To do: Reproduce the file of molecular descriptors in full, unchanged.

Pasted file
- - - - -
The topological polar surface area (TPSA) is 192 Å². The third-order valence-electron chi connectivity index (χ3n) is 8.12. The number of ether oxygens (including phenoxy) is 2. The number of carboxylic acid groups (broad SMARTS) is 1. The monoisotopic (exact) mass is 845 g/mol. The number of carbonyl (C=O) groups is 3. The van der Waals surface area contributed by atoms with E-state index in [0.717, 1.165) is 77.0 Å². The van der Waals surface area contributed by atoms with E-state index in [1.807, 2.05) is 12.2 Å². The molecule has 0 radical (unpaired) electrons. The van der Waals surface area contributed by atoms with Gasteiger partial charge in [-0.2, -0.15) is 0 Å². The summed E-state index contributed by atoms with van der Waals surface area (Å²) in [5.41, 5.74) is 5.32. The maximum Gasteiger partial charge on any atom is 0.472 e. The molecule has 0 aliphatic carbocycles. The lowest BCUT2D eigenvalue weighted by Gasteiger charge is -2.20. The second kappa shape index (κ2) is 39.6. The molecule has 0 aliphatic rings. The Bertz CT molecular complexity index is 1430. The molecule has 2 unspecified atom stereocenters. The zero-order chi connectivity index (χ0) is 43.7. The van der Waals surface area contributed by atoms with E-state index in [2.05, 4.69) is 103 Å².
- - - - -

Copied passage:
The topological polar surface area (TPSA) is 192 Å². The third-order valence-electron chi connectivity index (χ3n) is 8.12. The number of ether oxygens (including phenoxy) is 2. The number of carboxylic acid groups (broad SMARTS) is 1. The monoisotopic (exact) mass is 845 g/mol. The number of carbonyl (C=O) groups is 3. The van der Waals surface area contributed by atoms with E-state index in [0.717, 1.165) is 77.0 Å². The van der Waals surface area contributed by atoms with E-state index in [1.807, 2.05) is 12.2 Å². The molecule has 0 radical (unpaired) electrons. The van der Waals surface area contributed by atoms with Gasteiger partial charge in [-0.2, -0.15) is 0 Å². The summed E-state index contributed by atoms with van der Waals surface area (Å²) in [5.41, 5.74) is 5.32. The maximum Gasteiger partial charge on any atom is 0.472 e. The molecule has 0 aliphatic carbocycles. The lowest BCUT2D eigenvalue weighted by Gasteiger charge is -2.20. The second kappa shape index (κ2) is 39.6. The molecule has 0 aliphatic rings. The Bertz CT molecular complexity index is 1430. The molecule has 2 unspecified atom stereocenters. The zero-order chi connectivity index (χ0) is 43.7. The van der Waals surface area contributed by atoms with E-state index in [2.05, 4.69) is 103 Å².